You might have one or two students in your class with attention-deficit hyperactivity disorder (ADHD). They’re likely bright and awesome, but they probably also face some challenges—leaving their seat in the middle of a lesson or struggling to finish homework. To create a truly inclusive classroom, you may need to lean on a few tips and techniques to help these students overcome any learning barriers. In honor of ADHD Awareness Month, we’ve found 4 classroom inclusion strategies that just might help all your students.
Just Move It, Move It
Most students struggle with sitting at a desk for large chunks of the day, but it’s an extra challenge for those with ADHD. The answer? Build some physical movement into your classroom schedule. Take a group stretch—or dance!—break for a few minutes. Or if you’re a yogi, maybe lead your class in a few simple standing poses.
Other options: Flexible classroom seating automatically builds in extra opportunities for students to move around. And simply allowing students to stand at their desks rather than sit may help with focus. One study even found that sitting on therapy balls instead of chairs helped students with ADHD stay in their seats and complete assignments.
Climb Mountains in the Morning
Try tackling the hardest lessons and tasks with your class early in the day. Some students with ADHD may struggle more with focus as the day goes on, so it might be helpful to do tough tasks first thing. Climbing those mountains early on can also help build a sense of accomplishment and momentum as you move through easier activities in the afternoon. We suspect this particular classroom inclusion strategy might just help teachers as much as the students.
Turn Time into a Friend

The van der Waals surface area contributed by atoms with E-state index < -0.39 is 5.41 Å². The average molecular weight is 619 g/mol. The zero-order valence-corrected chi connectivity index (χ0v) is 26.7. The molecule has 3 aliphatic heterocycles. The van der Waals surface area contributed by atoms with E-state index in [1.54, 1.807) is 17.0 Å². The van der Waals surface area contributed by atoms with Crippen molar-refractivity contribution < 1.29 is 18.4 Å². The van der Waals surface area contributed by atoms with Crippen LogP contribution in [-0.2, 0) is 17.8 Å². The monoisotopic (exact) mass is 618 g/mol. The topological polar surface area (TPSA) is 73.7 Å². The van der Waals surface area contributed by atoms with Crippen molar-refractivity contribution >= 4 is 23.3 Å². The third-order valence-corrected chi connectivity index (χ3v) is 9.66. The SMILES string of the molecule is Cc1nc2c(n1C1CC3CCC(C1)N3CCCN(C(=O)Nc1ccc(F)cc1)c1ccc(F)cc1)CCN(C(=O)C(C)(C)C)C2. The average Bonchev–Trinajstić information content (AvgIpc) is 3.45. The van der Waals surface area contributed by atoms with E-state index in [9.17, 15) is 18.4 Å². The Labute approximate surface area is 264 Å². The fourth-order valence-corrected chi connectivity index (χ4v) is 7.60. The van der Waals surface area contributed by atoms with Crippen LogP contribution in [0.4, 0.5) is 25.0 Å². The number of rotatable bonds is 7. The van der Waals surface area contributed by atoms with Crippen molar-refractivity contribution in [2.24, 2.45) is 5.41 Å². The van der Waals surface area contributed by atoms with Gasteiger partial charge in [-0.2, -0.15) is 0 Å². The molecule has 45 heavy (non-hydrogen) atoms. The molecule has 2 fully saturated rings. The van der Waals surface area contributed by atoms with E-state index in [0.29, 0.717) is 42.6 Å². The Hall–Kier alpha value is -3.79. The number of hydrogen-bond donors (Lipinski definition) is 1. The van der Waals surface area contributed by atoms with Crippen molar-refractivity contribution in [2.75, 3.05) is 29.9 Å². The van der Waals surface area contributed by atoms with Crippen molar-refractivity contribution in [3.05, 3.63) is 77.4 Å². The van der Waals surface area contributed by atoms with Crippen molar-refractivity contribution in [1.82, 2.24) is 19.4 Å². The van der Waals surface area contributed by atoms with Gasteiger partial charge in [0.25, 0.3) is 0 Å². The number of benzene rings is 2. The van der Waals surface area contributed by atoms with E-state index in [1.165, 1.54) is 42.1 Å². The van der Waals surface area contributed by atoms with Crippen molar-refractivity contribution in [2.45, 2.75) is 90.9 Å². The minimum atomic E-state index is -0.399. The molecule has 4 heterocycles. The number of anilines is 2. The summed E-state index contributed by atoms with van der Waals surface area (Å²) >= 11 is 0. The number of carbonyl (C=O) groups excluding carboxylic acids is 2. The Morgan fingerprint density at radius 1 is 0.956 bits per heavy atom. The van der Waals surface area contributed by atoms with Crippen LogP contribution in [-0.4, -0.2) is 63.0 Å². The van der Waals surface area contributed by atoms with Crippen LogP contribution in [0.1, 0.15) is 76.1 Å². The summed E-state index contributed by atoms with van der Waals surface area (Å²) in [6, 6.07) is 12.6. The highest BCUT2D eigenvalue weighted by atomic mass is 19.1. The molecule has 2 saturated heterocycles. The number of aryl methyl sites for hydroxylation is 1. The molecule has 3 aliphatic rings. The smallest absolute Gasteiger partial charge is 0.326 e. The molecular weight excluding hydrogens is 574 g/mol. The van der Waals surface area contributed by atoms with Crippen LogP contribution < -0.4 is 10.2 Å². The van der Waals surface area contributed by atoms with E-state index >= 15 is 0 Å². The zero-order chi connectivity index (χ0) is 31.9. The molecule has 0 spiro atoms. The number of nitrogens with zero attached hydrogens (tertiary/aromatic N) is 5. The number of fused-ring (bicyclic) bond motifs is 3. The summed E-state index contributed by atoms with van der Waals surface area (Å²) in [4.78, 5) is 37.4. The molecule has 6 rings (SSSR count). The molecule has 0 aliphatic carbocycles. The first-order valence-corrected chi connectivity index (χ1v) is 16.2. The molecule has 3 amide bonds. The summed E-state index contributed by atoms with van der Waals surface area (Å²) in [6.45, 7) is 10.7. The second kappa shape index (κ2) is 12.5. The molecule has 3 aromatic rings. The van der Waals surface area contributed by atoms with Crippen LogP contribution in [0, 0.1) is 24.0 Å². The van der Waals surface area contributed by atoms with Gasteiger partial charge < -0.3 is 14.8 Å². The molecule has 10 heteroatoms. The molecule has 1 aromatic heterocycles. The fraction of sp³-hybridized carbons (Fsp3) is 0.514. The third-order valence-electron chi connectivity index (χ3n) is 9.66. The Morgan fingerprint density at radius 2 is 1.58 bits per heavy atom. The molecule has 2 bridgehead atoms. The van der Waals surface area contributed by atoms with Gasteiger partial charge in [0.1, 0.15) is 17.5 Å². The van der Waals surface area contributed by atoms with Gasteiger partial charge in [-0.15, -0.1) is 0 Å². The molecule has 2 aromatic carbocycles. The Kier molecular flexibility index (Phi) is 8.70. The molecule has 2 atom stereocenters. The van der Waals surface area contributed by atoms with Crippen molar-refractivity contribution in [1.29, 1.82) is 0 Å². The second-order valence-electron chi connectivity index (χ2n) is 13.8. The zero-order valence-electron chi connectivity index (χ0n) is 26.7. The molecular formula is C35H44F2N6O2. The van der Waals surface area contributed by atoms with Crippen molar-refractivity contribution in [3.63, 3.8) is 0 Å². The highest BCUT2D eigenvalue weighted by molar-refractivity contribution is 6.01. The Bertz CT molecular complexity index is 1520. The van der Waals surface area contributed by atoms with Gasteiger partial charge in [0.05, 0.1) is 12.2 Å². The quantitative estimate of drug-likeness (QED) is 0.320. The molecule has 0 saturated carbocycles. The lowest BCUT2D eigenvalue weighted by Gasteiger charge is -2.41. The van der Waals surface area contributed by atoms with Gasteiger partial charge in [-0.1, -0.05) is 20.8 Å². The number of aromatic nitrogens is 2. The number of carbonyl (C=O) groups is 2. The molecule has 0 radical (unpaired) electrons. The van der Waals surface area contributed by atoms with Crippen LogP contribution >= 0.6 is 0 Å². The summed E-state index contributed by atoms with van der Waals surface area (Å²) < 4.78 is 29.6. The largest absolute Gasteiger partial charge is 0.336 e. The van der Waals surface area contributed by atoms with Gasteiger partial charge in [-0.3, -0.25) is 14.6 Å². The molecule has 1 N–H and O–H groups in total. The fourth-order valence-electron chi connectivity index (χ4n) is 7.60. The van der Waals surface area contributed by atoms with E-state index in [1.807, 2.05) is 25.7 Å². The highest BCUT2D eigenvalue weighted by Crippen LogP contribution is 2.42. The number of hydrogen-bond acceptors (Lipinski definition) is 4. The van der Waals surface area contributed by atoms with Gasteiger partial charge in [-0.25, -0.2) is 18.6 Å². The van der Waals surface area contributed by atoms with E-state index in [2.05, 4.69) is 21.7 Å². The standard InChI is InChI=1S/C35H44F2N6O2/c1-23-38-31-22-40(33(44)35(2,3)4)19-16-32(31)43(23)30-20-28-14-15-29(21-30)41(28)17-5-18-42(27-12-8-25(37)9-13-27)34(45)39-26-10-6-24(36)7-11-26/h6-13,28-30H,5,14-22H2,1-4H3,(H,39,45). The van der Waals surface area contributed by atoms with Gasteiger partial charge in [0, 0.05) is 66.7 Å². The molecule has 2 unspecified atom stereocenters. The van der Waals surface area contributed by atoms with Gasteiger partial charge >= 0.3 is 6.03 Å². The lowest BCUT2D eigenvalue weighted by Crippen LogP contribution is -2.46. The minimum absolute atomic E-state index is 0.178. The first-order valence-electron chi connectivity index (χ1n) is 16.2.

Focus can be a big battle for students with ADHD, so consider investing in the Time Timer MAX™ to break things down into manageable bites. Hang this over-sized timer—17x17 inches for easy viewing!—on the wall or set on the shelf in the front of the room. Then set it for 5 minutes and give the whole class a clear, concise task. Work on writing this paragraph until the red disk disappears. Read this novel until the 5-minute time period is up. Eventually, you can try stringing together multiple 5-minute periods with 1- or 2-minute breaks in-between. It’s about making time more visual, tangible and approachable.
Sometimes inclusion in the classroom is about the basics. Structure and routine can be a big help for students with ADHD. Take a second look at your classroom schedule and see if there’s a way to make it even more clear and predictable. For starters, try posting it on the wall where everyone can see it—bonus points if it’s visual! You might even try asking your students for feedback on the classroom schedule and ideas for improving it. Do they need more time for transitions? What do they like most about the current schedule? And least?
While these tips are a great jumping off point for a more inclusive classroom, it’s important to remember that every kid with ADHD is different. A technique that works for one student may be a flop with another. You’ll need to embrace flexibility and positivity until you find what works for your students.